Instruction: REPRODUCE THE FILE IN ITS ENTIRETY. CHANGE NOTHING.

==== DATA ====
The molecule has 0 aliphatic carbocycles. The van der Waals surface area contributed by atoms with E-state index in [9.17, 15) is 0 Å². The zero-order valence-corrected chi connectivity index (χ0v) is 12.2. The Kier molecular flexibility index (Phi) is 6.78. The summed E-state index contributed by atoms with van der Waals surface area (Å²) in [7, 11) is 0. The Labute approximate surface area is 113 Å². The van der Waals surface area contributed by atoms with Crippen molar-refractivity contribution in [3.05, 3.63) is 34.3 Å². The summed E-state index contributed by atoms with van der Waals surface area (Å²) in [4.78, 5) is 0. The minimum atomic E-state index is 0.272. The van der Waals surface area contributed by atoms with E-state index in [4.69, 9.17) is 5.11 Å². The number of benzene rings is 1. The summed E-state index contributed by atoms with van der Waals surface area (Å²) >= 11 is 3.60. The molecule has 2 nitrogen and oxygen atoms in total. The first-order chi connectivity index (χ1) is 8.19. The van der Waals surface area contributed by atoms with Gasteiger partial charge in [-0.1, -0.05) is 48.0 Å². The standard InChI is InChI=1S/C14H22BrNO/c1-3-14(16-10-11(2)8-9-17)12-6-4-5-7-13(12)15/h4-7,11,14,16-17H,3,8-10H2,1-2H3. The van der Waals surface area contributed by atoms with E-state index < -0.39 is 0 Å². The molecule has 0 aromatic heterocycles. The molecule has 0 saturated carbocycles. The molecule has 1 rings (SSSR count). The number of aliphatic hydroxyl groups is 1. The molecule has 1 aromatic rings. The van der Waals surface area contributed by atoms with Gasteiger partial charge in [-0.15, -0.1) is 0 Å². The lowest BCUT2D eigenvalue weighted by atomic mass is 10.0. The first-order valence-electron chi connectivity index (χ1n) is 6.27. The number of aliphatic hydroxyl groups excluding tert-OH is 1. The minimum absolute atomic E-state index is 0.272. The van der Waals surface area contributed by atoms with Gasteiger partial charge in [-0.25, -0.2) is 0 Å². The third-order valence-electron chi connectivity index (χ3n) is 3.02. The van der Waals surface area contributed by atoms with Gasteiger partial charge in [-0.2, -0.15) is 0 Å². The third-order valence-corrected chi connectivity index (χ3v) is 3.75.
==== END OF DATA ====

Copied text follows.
The molecule has 0 aliphatic carbocycles. The van der Waals surface area contributed by atoms with E-state index in [9.17, 15) is 0 Å². The zero-order valence-corrected chi connectivity index (χ0v) is 12.2. The Kier molecular flexibility index (Phi) is 6.78. The summed E-state index contributed by atoms with van der Waals surface area (Å²) in [7, 11) is 0. The Labute approximate surface area is 113 Å². The van der Waals surface area contributed by atoms with Crippen molar-refractivity contribution in [3.05, 3.63) is 34.3 Å². The summed E-state index contributed by atoms with van der Waals surface area (Å²) in [4.78, 5) is 0. The minimum atomic E-state index is 0.272. The van der Waals surface area contributed by atoms with E-state index in [4.69, 9.17) is 5.11 Å². The number of benzene rings is 1. The summed E-state index contributed by atoms with van der Waals surface area (Å²) >= 11 is 3.60. The molecule has 2 nitrogen and oxygen atoms in total. The first-order chi connectivity index (χ1) is 8.19. The van der Waals surface area contributed by atoms with Gasteiger partial charge in [-0.1, -0.05) is 48.0 Å². The standard InChI is InChI=1S/C14H22BrNO/c1-3-14(16-10-11(2)8-9-17)12-6-4-5-7-13(12)15/h4-7,11,14,16-17H,3,8-10H2,1-2H3. The van der Waals surface area contributed by atoms with E-state index < -0.39 is 0 Å². The molecule has 0 aromatic heterocycles. The molecule has 0 saturated carbocycles. The molecule has 1 rings (SSSR count). The number of aliphatic hydroxyl groups is 1. The molecule has 1 aromatic rings. The van der Waals surface area contributed by atoms with Gasteiger partial charge in [-0.15, -0.1) is 0 Å². The lowest BCUT2D eigenvalue weighted by atomic mass is 10.0. The first-order valence-electron chi connectivity index (χ1n) is 6.27. The number of aliphatic hydroxyl groups excluding tert-OH is 1. The minimum absolute atomic E-state index is 0.272. The van der Waals surface area contributed by atoms with Gasteiger partial charge in [-0.25, -0.2) is 0 Å². The third-order valence-electron chi connectivity index (χ3n) is 3.02. The van der Waals surface area contributed by atoms with Gasteiger partial charge in [-0.2, -0.15) is 0 Å². The third-order valence-corrected chi connectivity index (χ3v) is 3.75.